© 2006 by C. E. Murphy. All Rights Reserved.
L to R : Claudia Orozco as
Karina and Cirilo Recio as
Diego in
Sangre, Amat
Escalante, Mexico/France,
2005; 90 min.

        Henry David Thoreau wrote "the mass of men lead lives of quiet
desperation," and the Spanish-born Mexican filmmaker Amat Escalante
appears to be out to prove that this is the case with his debut feature
Sangre. Truthfully, there's not much of a plot to the film where seemingly
nothing happens and yet -- the lead character's life undergoes a
monumental shift.

        Diego (Cirilo Recio) works at a local municipal building where he
counts the number of people who pass through the doors. His younger
second wife Blanca (Laura Saldana) toils at a fast food establishment.
Their mundane existence consists primarily of eating, watching soap
operas on television, occasionally having sex or fighting.

        As the film opens the rather passive Diego is recovering from a
head wound that Blanca has clearly inflicted. Things progress slowly
-- the film is nothing if not deliberately paced -- until a telephone call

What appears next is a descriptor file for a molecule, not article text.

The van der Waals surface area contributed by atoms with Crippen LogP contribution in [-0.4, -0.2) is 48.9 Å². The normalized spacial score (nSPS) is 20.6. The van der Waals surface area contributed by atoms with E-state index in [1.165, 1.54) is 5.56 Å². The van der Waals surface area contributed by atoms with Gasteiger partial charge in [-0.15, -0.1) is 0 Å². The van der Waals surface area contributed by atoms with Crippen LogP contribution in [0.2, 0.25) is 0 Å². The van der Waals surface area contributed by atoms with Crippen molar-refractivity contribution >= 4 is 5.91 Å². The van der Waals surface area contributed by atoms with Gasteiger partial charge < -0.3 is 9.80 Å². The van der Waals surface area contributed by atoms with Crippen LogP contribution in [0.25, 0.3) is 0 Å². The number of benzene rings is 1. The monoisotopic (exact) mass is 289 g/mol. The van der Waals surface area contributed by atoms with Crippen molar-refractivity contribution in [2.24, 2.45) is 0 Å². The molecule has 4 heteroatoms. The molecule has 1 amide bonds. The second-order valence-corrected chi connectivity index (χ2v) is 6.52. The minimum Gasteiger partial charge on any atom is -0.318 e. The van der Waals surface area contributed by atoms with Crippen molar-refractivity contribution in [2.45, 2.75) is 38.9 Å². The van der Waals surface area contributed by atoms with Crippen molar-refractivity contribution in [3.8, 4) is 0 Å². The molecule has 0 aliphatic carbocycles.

leads to the introduction of Diego's daughter Katina (Claudia Orozco)
from an earlier relationship. Katina has left her druggie boyfriend and
is attempting to kick her own habit. She asks to move in with her
father, but Diego has to refuse because she doesn't get along with         

       The film veers wildly as a tragedy occurs forcing Diego to take
action -- and what he does is both shocking and somewhat unbelievable.
The ending feels as if it came from another screenplay all together.

        Truthfully, I was bored throughout much of the movie and actually
dozed off for a bit. If it weren't for a ringing alarm clock in one scene, I
might have slept through the remainder of the film.
Sangre wasn't to my

                                Rating:        C -